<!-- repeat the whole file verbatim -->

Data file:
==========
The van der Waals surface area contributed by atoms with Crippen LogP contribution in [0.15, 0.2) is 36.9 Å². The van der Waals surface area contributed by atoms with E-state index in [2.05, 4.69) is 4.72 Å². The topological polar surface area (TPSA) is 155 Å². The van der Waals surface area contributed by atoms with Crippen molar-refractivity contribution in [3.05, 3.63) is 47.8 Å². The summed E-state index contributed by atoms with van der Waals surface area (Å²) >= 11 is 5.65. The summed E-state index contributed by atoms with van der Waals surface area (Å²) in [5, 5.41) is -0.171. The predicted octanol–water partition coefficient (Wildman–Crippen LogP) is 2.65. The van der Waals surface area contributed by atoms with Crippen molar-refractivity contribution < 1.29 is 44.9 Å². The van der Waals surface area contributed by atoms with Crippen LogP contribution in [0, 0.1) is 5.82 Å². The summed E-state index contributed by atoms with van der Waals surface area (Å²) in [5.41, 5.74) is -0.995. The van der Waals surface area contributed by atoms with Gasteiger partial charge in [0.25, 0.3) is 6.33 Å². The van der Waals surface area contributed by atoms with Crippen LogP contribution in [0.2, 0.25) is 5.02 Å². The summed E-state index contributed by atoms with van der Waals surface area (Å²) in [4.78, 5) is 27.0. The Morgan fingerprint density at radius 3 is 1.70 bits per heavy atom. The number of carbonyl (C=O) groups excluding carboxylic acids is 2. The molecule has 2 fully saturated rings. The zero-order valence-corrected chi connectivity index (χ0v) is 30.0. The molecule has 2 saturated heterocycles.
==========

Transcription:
The van der Waals surface area contributed by atoms with Crippen LogP contribution in [0.15, 0.2) is 36.9 Å². The van der Waals surface area contributed by atoms with E-state index in [2.05, 4.69) is 4.72 Å². The topological polar surface area (TPSA) is 155 Å². The van der Waals surface area contributed by atoms with Crippen molar-refractivity contribution in [3.05, 3.63) is 47.8 Å². The summed E-state index contributed by atoms with van der Waals surface area (Å²) >= 11 is 5.65. The summed E-state index contributed by atoms with van der Waals surface area (Å²) in [5, 5.41) is -0.171. The predicted octanol–water partition coefficient (Wildman–Crippen LogP) is 2.65. The van der Waals surface area contributed by atoms with Crippen molar-refractivity contribution < 1.29 is 44.9 Å². The van der Waals surface area contributed by atoms with Crippen LogP contribution in [0, 0.1) is 5.82 Å². The summed E-state index contributed by atoms with van der Waals surface area (Å²) in [5.41, 5.74) is -0.995. The van der Waals surface area contributed by atoms with Gasteiger partial charge in [0.25, 0.3) is 6.33 Å². The van der Waals surface area contributed by atoms with Crippen LogP contribution in [0.2, 0.25) is 5.02 Å². The summed E-state index contributed by atoms with van der Waals surface area (Å²) in [4.78, 5) is 27.0. The Morgan fingerprint density at radius 3 is 1.70 bits per heavy atom. The number of carbonyl (C=O) groups excluding carboxylic acids is 2. The molecule has 2 fully saturated rings. The zero-order valence-corrected chi connectivity index (χ0v) is 30.0. The molecule has 2 saturated heterocycles.